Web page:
The history of the study tells a story of the cultural advancement of our modern societies and way of thinking. What we now call a home office or study, dates back as far as the Renaissance, to accommodate a newly available piece of furniture – the desk. The words study, office, and secretary are all derived from words stemming from the desk. During those times, the desk was a place to store personal documents under lock and key, when having personal property, basic human rights, and time for leisure were all relatively new cultural concepts. It’s easy to understand why our studies, dens, libraries, and even bars grew to become spaces heavily decorated with wood, reflecting the furniture and types of thought they originally grew to fit. As these mentalities relating to a more humanist approach grew within our societies, so did the study and individual expression along with it.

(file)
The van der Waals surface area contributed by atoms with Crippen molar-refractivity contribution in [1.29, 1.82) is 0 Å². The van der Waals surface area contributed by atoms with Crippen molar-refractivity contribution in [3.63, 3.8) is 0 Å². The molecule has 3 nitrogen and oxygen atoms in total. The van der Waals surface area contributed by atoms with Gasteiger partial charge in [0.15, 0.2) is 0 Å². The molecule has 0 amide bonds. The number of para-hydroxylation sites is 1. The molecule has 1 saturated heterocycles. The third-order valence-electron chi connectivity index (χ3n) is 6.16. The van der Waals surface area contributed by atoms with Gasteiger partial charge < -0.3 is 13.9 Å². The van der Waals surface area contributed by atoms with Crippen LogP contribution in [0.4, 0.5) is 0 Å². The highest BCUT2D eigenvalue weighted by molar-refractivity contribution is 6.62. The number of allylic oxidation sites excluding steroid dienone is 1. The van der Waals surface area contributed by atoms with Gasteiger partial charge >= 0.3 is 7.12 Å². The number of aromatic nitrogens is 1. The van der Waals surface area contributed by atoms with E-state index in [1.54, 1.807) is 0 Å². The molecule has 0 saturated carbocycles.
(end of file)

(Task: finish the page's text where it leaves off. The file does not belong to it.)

Michael de Montaigne is credited with inventing the “essay” in his study – a room on the third floor of his stone tower, surrounded by books and large windows. Though different than most studies of the time, he credits this space with giving him the mindset to continuously read, question himself, and write down his thoughts. He called this practice “essays” or the French word for “attempt or try.” In his study, Montaigne birthed one of the most important and time-withstanding modes of thinking in human history. These attempts inspired others to do the same, until personal expression through writing became a common practice in society.
From gas-lit lanterns to LED lighting, the main purpose of the study has not greatly changed. While a ‘home office’ is primarily thought of as a space of productivity, it can also be one to daydream and contemplate our fast-paced modern lives. What are the primary uses for your study? Should it be a place of work, leisure or reflection? Should it be filled with books, computer screens or art supplies? Should it be more reclusive and intricate, or open and bright? Should it fit the style of the home or defy it? The answers will bring you to a closer understanding of what your study needs to be – a place in which to try.
Study design for Newton Victorian